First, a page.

Very often I hear conversations of veterans of the army and fleet in the style of "Not like the current tribe ..." I admit, this happened to me too. When you arrive somewhere at the training ground and you see frank commander "mistakes" that are shown by young officers ... Probably, this is the way the person works. He quickly forgets how he started himself, and requires subordinates to have knowledge, skills and experience comparable to their own.
And the issue of training young officers today is much more acute than ever. The fighting, in which our armed forces took part, revealed not just a change in tactics of warfare, but also presented completely new requirements for junior commanders and unit commanders.
Previously, the basic requirement for the squad, platoon and company commander was to solve stereotypical tasks in accordance with the requirements of combat manuals, manuals and manuals, but today this is clearly not enough. Today, any of the commanders, regardless of the unit that he commands at the present time, is obliged not only to follow the orders of higher commanders, but also to correctly assess the current situation, to effectively solve the assigned tasks not only in standard, but also in non-standard ways.
Now I will say a seditious thing that will cause negative emotions among many veterans of the army. The time of statutory battle formations has passed. Exactly! Note, I did not write that it is not necessary to study combat manuals. On the contrary, the commander must know the combat manual so that it bounces off the teeth. In modern combat, the forms of construction are of positive importance only when the commander has the ability and skill to choose the most optimal form for a particular case, a specific battle.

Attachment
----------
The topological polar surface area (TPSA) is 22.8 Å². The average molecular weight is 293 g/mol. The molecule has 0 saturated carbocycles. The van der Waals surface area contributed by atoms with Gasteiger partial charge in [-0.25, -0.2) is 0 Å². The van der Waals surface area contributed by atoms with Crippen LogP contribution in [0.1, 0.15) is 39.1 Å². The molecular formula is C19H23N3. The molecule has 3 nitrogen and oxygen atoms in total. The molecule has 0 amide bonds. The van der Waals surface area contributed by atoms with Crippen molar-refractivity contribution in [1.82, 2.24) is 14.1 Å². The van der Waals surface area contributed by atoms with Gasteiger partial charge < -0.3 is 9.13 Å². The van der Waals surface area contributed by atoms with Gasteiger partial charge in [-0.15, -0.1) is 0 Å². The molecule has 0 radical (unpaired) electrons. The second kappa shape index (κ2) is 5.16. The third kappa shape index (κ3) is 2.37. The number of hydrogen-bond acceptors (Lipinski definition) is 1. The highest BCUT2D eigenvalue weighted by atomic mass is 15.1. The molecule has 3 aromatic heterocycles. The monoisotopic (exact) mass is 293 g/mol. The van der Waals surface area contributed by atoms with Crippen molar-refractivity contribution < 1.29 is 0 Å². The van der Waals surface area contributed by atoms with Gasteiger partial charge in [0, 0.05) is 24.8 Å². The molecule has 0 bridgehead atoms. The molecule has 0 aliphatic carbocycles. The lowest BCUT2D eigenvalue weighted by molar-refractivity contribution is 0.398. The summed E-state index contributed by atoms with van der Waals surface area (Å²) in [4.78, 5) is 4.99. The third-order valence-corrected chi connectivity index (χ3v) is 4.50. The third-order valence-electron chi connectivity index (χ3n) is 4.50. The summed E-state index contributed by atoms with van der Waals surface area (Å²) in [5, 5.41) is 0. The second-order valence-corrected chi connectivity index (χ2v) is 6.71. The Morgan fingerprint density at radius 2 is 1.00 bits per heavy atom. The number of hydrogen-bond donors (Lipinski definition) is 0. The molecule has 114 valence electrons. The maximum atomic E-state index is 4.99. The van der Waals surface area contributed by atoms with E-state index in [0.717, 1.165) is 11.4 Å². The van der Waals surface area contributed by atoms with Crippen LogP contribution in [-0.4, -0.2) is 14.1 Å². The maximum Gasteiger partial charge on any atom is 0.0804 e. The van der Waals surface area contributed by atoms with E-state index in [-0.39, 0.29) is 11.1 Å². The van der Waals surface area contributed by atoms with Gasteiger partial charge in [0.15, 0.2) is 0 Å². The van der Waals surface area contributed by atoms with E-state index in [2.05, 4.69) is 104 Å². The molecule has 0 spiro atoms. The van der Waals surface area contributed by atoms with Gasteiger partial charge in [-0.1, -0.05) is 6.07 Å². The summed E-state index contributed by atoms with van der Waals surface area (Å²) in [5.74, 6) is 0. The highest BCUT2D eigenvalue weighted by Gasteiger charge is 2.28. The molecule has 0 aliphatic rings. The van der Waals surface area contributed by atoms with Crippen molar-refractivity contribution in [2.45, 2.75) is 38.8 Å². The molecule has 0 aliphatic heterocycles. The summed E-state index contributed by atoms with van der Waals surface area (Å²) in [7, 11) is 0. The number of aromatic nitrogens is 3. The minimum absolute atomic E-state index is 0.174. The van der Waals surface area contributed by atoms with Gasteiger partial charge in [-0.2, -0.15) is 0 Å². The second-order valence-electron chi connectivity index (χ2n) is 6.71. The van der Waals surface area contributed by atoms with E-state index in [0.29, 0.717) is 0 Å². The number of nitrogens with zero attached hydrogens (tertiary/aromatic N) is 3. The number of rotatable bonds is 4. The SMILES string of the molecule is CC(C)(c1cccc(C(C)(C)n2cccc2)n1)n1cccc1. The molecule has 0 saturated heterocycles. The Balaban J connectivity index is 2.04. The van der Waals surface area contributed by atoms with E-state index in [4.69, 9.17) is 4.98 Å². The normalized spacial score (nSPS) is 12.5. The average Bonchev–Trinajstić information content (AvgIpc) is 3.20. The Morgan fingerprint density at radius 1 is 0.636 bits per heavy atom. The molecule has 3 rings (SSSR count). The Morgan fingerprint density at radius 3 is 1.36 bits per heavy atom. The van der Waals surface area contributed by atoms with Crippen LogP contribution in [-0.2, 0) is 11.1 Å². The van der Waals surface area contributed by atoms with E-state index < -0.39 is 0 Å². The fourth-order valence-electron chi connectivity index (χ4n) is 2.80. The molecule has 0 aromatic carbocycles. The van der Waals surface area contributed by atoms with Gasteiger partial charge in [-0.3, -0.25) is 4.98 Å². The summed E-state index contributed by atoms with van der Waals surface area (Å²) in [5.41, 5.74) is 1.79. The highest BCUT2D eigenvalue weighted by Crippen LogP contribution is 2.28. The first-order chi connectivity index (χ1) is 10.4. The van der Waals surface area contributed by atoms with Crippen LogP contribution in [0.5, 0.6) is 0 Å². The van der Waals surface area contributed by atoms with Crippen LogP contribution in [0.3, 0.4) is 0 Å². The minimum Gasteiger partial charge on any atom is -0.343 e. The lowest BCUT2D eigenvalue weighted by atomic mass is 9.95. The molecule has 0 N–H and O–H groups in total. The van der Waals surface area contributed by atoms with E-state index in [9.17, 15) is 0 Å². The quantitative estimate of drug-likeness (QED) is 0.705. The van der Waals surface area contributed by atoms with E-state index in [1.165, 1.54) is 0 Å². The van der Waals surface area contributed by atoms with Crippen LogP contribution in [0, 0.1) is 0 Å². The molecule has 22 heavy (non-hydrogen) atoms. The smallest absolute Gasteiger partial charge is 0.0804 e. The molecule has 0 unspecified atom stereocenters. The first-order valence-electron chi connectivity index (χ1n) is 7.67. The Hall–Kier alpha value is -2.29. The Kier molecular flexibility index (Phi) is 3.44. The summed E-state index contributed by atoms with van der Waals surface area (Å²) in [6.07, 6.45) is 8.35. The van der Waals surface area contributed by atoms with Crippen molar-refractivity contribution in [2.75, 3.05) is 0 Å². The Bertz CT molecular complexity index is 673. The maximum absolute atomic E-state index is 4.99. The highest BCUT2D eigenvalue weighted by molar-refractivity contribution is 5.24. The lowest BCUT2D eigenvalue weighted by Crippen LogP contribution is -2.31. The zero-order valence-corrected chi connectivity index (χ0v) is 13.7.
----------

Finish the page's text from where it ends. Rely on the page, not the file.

So, we again return to the fact that today the sergeant or junior officer is obliged to correctly assess the situation, make the right decision and, most importantly, ensure its implementation by personnel. It is obliged to do this, if necessary, independently, without the order of a senior commander, as an independent combat unit.
The fact that such changes are taking place is understood by both the Ministry of Defense and the General Staff. This can already be judged by the fact that the annual army organized and held an annual competition to solve tactical problems among cadets of military universities and officers up to and including the battalion level. Unfortunately, the press pays little attention to this competition.
Now a legitimate question arises. Maybe fathers-commanders are right? Will it be possible for lieutenants who are trained in specific programs and teaching officers and often for a long time engaged in teaching, rather than serving in military units? Therefore, it is difficult to agree with the fact that they, teachers, manage to follow the innovations encountered by combat units during combat missions.
Of course, I cannot speak for all the universities of Russia, but the reviews of the commanders, periodically receiving young lieutenants in their subordination, are mostly positive. Moreover, many officers even speak of some arrogance of young officers, in the positive sense of the word. "Insolent, but the commander will turn out good from him."
It turns out that our military department has taken steps to solve this problem. Teachers for working with cadets are actively “diluted” with commanders with combat experience. So the teachers are also learning. Those who have already mastered the teaching art perfectly convey the experience of working with cadets to those recently from the troops. And vice versa, the "troops" talk about the experience of battles, about the latest in tactics used by the enemy, about the methods of conducting modern combat.
In general, modern universities in their essence, in terms of teaching, are somewhat similar to military schools and pre-war schools. Lieutenants are taught exactly what is needed in a war. Therefore, graduates - lieutenants - are trained to independently carry out combat missions.
Another thing is that a fairly impressive portion of the officers still quit. The shortage of junior officers remains. And commanders are forced to complete units at the expense of graduates of civilian universities. Which generally reduces the training of officers. The problem of training officers in civilian universities deserves a separate discussion.